Agriculture has a bad taste in its mouth for the Environmental Working Group (EWG), the Washington lobbying organization that several years ago published USDA’s list of farmers and the amount of money they each received in farm program payments. EWG has been overtly working to eliminate direct payments, which are subsequently not being considered by either the House or the Senate to be included in the next Farm Bill. And with that apparent victory the next target is crop insurance, the primary risk management tool that remains for farmers to be protected from the vagaries of the weather, markets, and political disruption of international trade.
EWG wants to tell the public how much money every crop insurance policy holder is getting in USDA subsidies in an effort to place a cap on farmer benefits.
The Environmental Working Group has partially released the USDA’s data on crop insurance policies and the amount of subsidy in each, but was not given the identities of the recipients because of an Act of Congress. Railing against the Congressional decision, the EWG alleges that farmers with crop insurance “enjoy extraordinarily costly federal perks in the form of premium subsidies.” EWG says, “U.S. taxpayers pick up an average of about 62 percent of the crop insurance premiums for farm businesses. Their share of these premiums has soared from $1.5 billion in 2002 to $7.4 billion in 2011. The subsidies go to large operators with no conservation strings attached to protect water and soil, no means testing, and no payment limit on how much a farm business can collect.”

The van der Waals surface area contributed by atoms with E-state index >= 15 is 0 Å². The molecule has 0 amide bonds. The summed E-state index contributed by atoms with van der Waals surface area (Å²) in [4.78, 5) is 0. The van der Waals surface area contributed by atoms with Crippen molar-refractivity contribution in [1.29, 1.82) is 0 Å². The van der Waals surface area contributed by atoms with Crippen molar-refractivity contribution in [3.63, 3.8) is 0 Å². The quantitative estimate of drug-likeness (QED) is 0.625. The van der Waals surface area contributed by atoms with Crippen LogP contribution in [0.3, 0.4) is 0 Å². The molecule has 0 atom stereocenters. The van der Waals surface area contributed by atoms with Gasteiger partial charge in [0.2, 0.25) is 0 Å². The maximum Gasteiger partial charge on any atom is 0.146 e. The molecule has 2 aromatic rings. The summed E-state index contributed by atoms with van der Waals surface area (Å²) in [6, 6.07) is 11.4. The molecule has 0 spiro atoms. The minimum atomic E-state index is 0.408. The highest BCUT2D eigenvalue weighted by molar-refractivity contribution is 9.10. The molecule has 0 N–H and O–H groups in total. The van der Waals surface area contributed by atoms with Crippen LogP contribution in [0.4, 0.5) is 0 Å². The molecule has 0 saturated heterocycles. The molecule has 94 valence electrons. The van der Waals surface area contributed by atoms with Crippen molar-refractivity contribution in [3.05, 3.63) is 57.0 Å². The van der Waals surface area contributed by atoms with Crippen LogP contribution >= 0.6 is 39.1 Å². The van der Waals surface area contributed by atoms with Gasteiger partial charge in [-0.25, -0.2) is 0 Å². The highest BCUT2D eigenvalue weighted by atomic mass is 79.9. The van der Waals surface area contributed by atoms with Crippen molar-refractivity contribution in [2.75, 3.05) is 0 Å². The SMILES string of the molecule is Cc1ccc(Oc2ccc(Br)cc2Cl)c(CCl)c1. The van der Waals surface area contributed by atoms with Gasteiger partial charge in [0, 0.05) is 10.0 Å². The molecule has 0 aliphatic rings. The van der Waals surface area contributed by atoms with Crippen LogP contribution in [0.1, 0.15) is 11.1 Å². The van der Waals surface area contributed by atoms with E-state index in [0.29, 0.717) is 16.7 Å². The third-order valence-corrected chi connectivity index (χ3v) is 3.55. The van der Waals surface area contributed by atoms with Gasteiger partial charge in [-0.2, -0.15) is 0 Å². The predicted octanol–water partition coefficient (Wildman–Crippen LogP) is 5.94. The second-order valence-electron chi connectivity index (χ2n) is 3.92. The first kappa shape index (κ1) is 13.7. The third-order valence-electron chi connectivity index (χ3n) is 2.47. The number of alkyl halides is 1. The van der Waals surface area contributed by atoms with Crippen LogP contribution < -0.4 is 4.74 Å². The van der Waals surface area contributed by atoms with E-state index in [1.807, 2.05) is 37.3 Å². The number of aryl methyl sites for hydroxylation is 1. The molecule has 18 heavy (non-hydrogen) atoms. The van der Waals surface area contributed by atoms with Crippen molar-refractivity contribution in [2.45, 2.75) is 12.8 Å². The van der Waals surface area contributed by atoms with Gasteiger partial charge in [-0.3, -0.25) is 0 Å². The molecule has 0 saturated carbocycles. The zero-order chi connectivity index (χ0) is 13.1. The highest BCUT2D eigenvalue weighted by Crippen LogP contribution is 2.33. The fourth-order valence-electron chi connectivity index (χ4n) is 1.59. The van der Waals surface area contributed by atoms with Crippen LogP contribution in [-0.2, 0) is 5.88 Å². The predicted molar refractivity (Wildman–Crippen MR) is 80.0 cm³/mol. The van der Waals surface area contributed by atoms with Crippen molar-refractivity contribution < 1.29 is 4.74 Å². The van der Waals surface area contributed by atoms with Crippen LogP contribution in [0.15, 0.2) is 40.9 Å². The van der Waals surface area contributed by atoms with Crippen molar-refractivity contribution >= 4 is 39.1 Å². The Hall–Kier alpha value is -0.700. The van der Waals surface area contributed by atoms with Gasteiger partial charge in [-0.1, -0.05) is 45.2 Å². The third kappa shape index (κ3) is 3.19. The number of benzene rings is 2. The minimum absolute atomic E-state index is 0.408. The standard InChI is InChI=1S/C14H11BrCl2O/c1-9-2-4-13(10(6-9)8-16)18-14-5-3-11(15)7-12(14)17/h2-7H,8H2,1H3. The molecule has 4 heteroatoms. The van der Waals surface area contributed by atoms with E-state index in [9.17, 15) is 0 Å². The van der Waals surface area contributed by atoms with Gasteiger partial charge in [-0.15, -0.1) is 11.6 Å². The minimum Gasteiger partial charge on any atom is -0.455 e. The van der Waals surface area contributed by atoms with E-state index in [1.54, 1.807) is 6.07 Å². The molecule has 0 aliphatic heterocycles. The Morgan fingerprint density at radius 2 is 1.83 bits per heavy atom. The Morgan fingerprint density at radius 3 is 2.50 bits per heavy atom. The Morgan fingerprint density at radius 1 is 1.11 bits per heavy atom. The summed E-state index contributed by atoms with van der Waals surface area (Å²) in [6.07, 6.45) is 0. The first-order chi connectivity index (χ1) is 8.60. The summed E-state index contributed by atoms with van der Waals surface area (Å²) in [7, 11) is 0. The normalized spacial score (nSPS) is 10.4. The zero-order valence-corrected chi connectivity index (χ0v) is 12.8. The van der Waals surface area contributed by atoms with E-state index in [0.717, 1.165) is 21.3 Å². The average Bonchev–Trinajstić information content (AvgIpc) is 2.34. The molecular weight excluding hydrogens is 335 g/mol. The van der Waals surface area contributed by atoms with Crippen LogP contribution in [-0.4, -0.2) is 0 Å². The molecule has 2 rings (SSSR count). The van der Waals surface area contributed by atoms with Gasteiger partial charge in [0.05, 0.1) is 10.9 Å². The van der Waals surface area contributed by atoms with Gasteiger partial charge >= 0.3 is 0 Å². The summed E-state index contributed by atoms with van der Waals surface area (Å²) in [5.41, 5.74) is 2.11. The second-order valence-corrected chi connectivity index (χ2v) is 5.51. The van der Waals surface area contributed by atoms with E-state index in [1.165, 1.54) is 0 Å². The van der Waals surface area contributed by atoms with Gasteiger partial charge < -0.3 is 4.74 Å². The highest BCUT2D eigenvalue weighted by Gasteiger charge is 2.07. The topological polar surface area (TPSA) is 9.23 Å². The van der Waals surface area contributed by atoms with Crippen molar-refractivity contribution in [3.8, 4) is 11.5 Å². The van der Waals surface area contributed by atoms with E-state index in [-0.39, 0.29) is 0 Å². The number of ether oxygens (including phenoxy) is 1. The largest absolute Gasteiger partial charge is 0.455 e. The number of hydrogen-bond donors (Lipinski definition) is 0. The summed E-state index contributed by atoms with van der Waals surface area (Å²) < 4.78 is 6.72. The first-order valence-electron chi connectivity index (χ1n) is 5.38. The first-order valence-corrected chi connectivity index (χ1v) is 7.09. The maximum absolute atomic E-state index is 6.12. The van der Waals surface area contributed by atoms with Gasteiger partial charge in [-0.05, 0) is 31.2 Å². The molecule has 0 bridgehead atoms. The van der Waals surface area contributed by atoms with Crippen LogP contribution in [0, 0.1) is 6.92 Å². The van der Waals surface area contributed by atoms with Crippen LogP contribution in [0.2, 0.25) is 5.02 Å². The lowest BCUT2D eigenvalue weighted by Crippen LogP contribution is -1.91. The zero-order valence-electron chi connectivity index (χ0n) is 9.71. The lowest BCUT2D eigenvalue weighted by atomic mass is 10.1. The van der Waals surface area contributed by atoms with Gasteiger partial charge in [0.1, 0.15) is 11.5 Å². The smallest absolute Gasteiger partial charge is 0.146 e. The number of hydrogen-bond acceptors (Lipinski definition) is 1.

With that statement, one can quickly discern the ulterior motives of the group, which has positioned itself with major metropolitan media as an authority on agriculture, much like the Humane Society of the US (HSUS). But the current efforts of the EWG, within the current political and budgetary atmosphere of Washington, may have the ears of many members of Congress.
A particular objective that could have success is the call for a $40,000 limit on crop insurance premium subsidies to individual operations. That will affect many Cornbelt farmers who have been adopting crop insurance as a primary risk management tool with the attractiveness of various revenue options and program flexibilities. Congress authorized those at a time when it wanted to shift agricultural support programs toward participatory programs in which farmers share the cost of the premium with USDA; as opposed to direct payment or price support programs.